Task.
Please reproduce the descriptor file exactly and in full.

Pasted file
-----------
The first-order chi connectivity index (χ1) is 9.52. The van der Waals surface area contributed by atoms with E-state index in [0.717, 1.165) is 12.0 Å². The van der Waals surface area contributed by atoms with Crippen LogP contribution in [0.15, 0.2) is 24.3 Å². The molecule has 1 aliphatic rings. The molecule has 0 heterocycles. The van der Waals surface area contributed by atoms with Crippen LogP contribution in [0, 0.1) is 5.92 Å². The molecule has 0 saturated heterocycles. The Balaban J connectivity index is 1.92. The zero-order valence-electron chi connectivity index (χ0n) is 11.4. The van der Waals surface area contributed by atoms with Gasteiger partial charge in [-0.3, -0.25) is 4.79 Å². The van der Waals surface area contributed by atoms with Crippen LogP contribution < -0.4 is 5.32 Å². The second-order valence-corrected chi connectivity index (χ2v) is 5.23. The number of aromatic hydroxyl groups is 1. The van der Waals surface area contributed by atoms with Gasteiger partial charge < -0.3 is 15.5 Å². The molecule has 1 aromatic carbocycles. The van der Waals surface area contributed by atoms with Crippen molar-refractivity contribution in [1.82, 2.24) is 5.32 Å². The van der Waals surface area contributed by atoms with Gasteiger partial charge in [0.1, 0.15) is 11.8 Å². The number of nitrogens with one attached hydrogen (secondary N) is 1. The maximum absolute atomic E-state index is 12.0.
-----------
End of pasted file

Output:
The first-order chi connectivity index (χ1) is 9.52. The van der Waals surface area contributed by atoms with E-state index in [0.717, 1.165) is 12.0 Å². The van der Waals surface area contributed by atoms with Crippen LogP contribution in [0.15, 0.2) is 24.3 Å². The molecule has 1 aliphatic rings. The molecule has 0 heterocycles. The van der Waals surface area contributed by atoms with Crippen LogP contribution in [0, 0.1) is 5.92 Å². The molecule has 0 saturated heterocycles. The Balaban J connectivity index is 1.92. The zero-order valence-electron chi connectivity index (χ0n) is 11.4. The van der Waals surface area contributed by atoms with Gasteiger partial charge in [-0.3, -0.25) is 4.79 Å². The van der Waals surface area contributed by atoms with Crippen LogP contribution < -0.4 is 5.32 Å². The second-order valence-corrected chi connectivity index (χ2v) is 5.23. The number of aromatic hydroxyl groups is 1. The van der Waals surface area contributed by atoms with Gasteiger partial charge < -0.3 is 15.5 Å². The molecule has 1 aromatic carbocycles. The van der Waals surface area contributed by atoms with Crippen molar-refractivity contribution in [1.82, 2.24) is 5.32 Å². The van der Waals surface area contributed by atoms with Gasteiger partial charge in [0.1, 0.15) is 11.8 Å². The number of nitrogens with one attached hydrogen (secondary N) is 1. The maximum absolute atomic E-state index is 12.0.